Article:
If never thought twice about throwing out a piece of paper or a plastic bottle, watch this film and you will through any effort to dispose of your trash in the correct way. The mountains of garbage are astounding and it makes you wonder if we are not well in our way to be buried in it.
But what is transformational are the people portrayed in this documentary; women, men and children making a living by going through the garbage to find and then separate recyclable materials to sell. Doing all of it with a sense of pride and community.
The subjects of this documentary are mostly illiterate, but their sense of contentment is huge. They are able to turn working in a garbage dump into a society of individuals who are doing a service; recycling and thus helping the environment.
Vik Muniz created a series of portraits of the garbage pickers – together with them – using photography and actual garbage. The pieces have been sold all over the world and have raised over $250,000; money being used to help the community. The president of the garbage/recycling pickers at the end of the art project was flown to London to watch the auction of his own portrait. The documentary – about Vik, the garbage pickers, and the art project – was nominated for an Oscar.
The garbage pickers who are people living in shacks who work sifting through garbage are now shaking hands with environmentalists from all over the world, going to art openings, museum, auctions, and being guests in television shows.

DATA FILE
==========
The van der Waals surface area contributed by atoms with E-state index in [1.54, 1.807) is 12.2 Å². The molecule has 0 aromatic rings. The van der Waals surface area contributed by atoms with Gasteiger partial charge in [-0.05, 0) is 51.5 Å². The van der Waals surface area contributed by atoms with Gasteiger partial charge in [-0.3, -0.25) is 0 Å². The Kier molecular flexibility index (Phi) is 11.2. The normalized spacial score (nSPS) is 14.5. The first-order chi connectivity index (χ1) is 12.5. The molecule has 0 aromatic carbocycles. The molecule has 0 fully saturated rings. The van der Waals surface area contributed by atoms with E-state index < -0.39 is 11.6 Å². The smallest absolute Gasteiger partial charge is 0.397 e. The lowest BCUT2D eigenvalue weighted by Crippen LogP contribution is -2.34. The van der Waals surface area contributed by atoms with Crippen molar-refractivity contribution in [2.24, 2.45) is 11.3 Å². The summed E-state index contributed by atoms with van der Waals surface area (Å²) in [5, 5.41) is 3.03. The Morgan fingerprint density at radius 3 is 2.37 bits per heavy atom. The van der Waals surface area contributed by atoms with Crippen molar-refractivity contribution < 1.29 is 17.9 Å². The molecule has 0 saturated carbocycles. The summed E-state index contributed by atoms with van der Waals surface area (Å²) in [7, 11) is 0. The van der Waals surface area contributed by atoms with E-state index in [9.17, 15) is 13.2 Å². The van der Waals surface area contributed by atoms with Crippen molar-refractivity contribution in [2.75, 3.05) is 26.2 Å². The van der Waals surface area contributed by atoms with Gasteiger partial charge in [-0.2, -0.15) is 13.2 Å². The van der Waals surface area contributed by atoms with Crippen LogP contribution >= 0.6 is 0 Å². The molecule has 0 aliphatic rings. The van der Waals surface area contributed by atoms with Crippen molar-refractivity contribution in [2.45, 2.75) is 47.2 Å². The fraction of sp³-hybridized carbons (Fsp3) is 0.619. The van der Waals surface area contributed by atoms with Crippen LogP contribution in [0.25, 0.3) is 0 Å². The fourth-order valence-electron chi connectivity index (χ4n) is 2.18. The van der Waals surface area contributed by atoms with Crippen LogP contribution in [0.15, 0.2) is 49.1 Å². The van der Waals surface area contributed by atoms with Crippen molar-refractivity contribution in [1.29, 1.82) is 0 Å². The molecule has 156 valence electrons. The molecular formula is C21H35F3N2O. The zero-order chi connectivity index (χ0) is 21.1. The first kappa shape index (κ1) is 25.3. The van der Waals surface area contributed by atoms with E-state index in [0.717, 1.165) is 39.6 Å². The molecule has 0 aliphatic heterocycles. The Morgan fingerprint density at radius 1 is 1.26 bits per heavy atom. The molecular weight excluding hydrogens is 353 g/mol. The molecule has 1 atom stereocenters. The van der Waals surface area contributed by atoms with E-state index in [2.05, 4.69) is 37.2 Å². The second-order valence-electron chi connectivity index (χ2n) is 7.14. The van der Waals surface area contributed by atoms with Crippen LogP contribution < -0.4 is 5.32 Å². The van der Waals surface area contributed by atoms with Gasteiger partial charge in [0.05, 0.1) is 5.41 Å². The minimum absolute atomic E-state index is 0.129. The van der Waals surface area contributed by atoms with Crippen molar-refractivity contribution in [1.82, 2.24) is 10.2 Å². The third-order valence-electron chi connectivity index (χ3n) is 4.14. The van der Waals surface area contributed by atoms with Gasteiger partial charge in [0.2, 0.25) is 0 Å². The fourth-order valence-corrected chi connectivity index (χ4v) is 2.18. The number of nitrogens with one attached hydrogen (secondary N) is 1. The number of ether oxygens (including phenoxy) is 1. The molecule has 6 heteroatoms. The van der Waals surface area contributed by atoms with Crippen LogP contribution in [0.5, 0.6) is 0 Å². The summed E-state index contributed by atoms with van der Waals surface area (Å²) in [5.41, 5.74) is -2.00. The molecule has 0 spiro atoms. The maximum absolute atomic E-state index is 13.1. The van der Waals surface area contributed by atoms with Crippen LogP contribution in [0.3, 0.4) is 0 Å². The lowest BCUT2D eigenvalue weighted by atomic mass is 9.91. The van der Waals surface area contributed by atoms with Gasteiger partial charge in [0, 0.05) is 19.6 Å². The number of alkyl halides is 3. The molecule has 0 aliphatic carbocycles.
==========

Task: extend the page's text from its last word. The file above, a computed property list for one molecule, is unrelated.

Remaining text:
There is a scene in the film where Vic Muniz discusses with his wife and assistant if it is correct to open such doors to this group of people if most likely at the end – when the art and documentary projects are finished – they will go back to their lives of picking through garbage. The wife is uncertain but Vic asks her: “If I offered you to fly to London to see things you never seen before but told you at the end you would go back to your old life, would you want to go? Wouldn’t seeing other things in the world force you to come up with a plan to live differently?”
People across the world singing John Lennon’s Imagine. Beautiful!
by Deborah Calla
I was married at age 20 to a man who was 11 years my senior. When I married the man, I was a recent Brazilian arrival doing a lot of drugs and hanging out with all the wrong people. I thought getting married would settle me down and straighten me out, but instead it marked the beginning of the worst period of my life. The man was intelligent and creative, but he was also possessive, manipulative and had an ego that didn’t allow any other human to occupy the same space as his. Within the first year the intelligent man showed himself as delusional and abusive…Continued